The Key to Understanding Why Things Happen

When a systems thinker encounters a problem, the first thing he or she does is look for data, time graphs, the history of the system. That’s because long term behavior provides clues to the underlying system structure. And structure is the key to understanding not just what is happening, but why.

— Donella H. Meadows, Thinking in Systems

Every year, I introduce systems students to the iceberg model. The model is a helpful way of understanding situations by looking ‘beneath the surface’ of the things we experience, to the structures and mental models they manifest.

In case you’re unfamiliar with the iceberg model, it’s a framework that encourages you to think about situations at four levels:

  1. Events, or the tangible manifestations of the situation; the things we can see, hear, and record — “just the facts.”
  2. Patterns we perceive in events; outcomes that happen not just once but manifest time and again.
  3. Structures that may be causing the patterns we perceive; these could include rules, regulations, incentives, etc.
  4. Mental models that bring these structures into being.

Notice the fourth level is more abstract than the first: we can ascertain events, but we must hypothesize mental models. There’s also a causal relationship between levels: mental models elicit structures that elicit patterns of events.

As a result, events are easier to grok than mental models. But as with pace layers, the deep levels are where the true power lies. A change at the level you can see has less impact than tweaking the mental models that bring it forth. The ability to change minds is an incredibly powerful lever.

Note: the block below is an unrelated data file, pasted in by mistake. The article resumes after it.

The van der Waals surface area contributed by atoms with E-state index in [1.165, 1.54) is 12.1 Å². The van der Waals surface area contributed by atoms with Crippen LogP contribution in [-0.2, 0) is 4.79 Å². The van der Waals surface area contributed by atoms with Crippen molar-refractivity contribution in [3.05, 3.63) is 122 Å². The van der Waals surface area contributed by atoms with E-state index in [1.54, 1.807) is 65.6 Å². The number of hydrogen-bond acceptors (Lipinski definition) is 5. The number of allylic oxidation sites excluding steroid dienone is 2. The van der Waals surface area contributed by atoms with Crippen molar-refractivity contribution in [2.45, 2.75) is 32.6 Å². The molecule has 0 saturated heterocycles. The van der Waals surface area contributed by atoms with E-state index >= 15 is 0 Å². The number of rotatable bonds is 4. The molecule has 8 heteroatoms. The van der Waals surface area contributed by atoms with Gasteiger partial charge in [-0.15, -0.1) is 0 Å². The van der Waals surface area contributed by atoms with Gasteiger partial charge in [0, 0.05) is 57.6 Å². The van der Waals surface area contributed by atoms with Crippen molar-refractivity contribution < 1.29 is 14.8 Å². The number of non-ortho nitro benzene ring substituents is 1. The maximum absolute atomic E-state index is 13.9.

The iceberg model is helpful when doing research. Research produces lots of data points: Google Analytics and search logs tell you about usage, landscape analyses tell you about competitors and analogs, user interviews tell you about intent, etc.

But research doesn’t stop with data. Insights only emerge once you spot patterns in data. If lots of people enter the same term into the search box and do not get good results, that tells you something important about your system.

But you can go deeper still. Patterns only tell you what is happening, not why. You should at least have a hypothesis about why things are happening. This calls for understanding the underlying structures and the mental models that enable them.

Collaborating on these levels can be uncomfortable since the work is speculative. Acknowledge the awkwardness upfront. Allow the team to speculate. You’re not making anything normative yet, just understanding why things might be happening.

Knowing causes helps produce better outcomes. You might not know causes precisely, but you can test hypotheses. Ultimately, a better understanding of the system’s structures and underlying mental models will lead to more skillful interventions.

Cover image: NOAA’s National Ocean Survey (CC BY 2.0)


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Don’t Subscribe; Follow

Per a report in Podnews (via The Loop), starting with iOS 14.5, Apple will remove the word ‘subscribe’ from its market-leading Podcasts app. In its stead, users will be invited to ‘follow’ podcasts. With this change, Apple joins Spotify, Audible, Stitcher, and Amazon Music, which already give users the option to ‘follow’.

Why the change? A researcher claims 47% of people who don’t listen to podcasts think ‘subscribing’ will cost money.

This is a great example of the sort of counter-intuitive insights one can glean from research. I’ve never been confused by the word ‘subscribe’ in this context. Given the choice between ‘subscribe’ and ‘follow’, I’d argue that ‘subscribe’ is a clearer description of what is happening.

But I understand how podcasts work. Many people don’t, and I can see how they’d understand subscriptions — an action they likely associate with newspapers and magazines — as something they must pay for. While less precise, ‘follow’ is a familiar enough term (especially online), and one that may be less intimidating.